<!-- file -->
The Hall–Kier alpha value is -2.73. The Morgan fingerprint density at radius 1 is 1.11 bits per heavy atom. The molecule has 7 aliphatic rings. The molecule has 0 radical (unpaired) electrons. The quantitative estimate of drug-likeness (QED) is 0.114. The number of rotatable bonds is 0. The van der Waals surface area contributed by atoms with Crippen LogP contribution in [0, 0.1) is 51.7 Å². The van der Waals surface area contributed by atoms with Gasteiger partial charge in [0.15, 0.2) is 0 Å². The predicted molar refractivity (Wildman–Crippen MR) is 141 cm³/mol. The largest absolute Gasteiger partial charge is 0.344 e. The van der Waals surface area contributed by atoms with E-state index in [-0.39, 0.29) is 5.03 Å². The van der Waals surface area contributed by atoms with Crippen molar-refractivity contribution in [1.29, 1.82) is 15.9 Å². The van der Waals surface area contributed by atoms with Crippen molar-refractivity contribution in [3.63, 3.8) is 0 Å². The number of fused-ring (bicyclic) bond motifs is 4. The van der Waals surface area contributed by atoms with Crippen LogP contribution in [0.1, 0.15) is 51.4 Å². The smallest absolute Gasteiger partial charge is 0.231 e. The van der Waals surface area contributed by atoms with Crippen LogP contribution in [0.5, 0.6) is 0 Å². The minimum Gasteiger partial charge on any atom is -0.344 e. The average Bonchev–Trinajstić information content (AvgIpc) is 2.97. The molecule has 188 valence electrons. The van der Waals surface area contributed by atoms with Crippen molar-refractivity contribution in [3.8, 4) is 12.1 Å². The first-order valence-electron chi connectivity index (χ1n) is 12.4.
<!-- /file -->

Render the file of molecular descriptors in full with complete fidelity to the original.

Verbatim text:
The Hall–Kier alpha value is -2.73. The Morgan fingerprint density at radius 1 is 1.11 bits per heavy atom. The molecule has 7 aliphatic rings. The molecule has 0 radical (unpaired) electrons. The quantitative estimate of drug-likeness (QED) is 0.114. The number of rotatable bonds is 0. The van der Waals surface area contributed by atoms with Crippen LogP contribution in [0, 0.1) is 51.7 Å². The van der Waals surface area contributed by atoms with Gasteiger partial charge in [0.15, 0.2) is 0 Å². The predicted molar refractivity (Wildman–Crippen MR) is 141 cm³/mol. The largest absolute Gasteiger partial charge is 0.344 e. The van der Waals surface area contributed by atoms with E-state index in [-0.39, 0.29) is 5.03 Å². The van der Waals surface area contributed by atoms with Crippen molar-refractivity contribution in [1.29, 1.82) is 15.9 Å². The van der Waals surface area contributed by atoms with Crippen molar-refractivity contribution in [3.63, 3.8) is 0 Å². The number of fused-ring (bicyclic) bond motifs is 4. The van der Waals surface area contributed by atoms with Crippen LogP contribution in [0.1, 0.15) is 51.4 Å². The smallest absolute Gasteiger partial charge is 0.231 e. The van der Waals surface area contributed by atoms with Crippen LogP contribution in [0.5, 0.6) is 0 Å². The minimum Gasteiger partial charge on any atom is -0.344 e. The average Bonchev–Trinajstić information content (AvgIpc) is 2.97. The molecule has 188 valence electrons. The van der Waals surface area contributed by atoms with Crippen molar-refractivity contribution in [3.8, 4) is 12.1 Å². The first-order valence-electron chi connectivity index (χ1n) is 12.4.